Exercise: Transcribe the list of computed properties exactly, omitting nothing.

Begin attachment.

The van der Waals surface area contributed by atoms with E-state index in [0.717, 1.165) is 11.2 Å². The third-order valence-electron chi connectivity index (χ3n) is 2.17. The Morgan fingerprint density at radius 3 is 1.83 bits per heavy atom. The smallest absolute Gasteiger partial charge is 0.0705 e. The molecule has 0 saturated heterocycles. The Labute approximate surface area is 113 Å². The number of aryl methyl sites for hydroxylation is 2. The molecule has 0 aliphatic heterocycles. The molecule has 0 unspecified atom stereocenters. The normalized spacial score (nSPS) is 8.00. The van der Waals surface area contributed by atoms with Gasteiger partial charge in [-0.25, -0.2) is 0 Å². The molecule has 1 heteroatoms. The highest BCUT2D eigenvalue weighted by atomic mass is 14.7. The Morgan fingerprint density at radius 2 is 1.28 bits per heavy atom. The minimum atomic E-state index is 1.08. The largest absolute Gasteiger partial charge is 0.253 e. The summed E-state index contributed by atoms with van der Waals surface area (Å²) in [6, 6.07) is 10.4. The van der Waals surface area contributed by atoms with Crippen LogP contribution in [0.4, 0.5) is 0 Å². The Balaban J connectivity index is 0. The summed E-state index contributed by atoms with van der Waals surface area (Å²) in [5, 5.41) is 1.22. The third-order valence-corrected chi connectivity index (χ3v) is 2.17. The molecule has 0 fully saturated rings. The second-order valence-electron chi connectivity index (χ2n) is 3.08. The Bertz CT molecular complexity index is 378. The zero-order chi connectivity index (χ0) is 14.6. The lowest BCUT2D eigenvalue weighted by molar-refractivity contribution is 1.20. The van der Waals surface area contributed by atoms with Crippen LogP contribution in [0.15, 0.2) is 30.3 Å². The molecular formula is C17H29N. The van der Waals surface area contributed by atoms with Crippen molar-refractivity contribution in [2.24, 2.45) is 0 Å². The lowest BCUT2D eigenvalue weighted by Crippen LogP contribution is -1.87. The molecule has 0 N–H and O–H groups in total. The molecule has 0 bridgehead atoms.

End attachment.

The van der Waals surface area contributed by atoms with E-state index in [0.717, 1.165) is 11.2 Å². The third-order valence-electron chi connectivity index (χ3n) is 2.17. The Morgan fingerprint density at radius 3 is 1.83 bits per heavy atom. The smallest absolute Gasteiger partial charge is 0.0705 e. The molecule has 0 saturated heterocycles. The Labute approximate surface area is 113 Å². The number of aryl methyl sites for hydroxylation is 2. The molecule has 0 aliphatic heterocycles. The molecule has 0 unspecified atom stereocenters. The normalized spacial score (nSPS) is 8.00. The van der Waals surface area contributed by atoms with Gasteiger partial charge in [-0.25, -0.2) is 0 Å². The molecule has 1 heteroatoms. The highest BCUT2D eigenvalue weighted by atomic mass is 14.7. The Morgan fingerprint density at radius 2 is 1.28 bits per heavy atom. The minimum atomic E-state index is 1.08. The largest absolute Gasteiger partial charge is 0.253 e. The summed E-state index contributed by atoms with van der Waals surface area (Å²) in [6, 6.07) is 10.4. The van der Waals surface area contributed by atoms with Crippen LogP contribution in [0.4, 0.5) is 0 Å². The Balaban J connectivity index is 0. The summed E-state index contributed by atoms with van der Waals surface area (Å²) in [5, 5.41) is 1.22. The third-order valence-corrected chi connectivity index (χ3v) is 2.17. The molecule has 0 fully saturated rings. The second-order valence-electron chi connectivity index (χ2n) is 3.08. The Bertz CT molecular complexity index is 378. The zero-order chi connectivity index (χ0) is 14.6. The lowest BCUT2D eigenvalue weighted by molar-refractivity contribution is 1.20. The van der Waals surface area contributed by atoms with Crippen LogP contribution in [0.15, 0.2) is 30.3 Å². The molecular formula is C17H29N. The van der Waals surface area contributed by atoms with Crippen molar-refractivity contribution in [2.24, 2.45) is 0 Å². The lowest BCUT2D eigenvalue weighted by Crippen LogP contribution is -1.87. The molecule has 0 N–H and O–H groups in total. The molecule has 0 bridgehead atoms.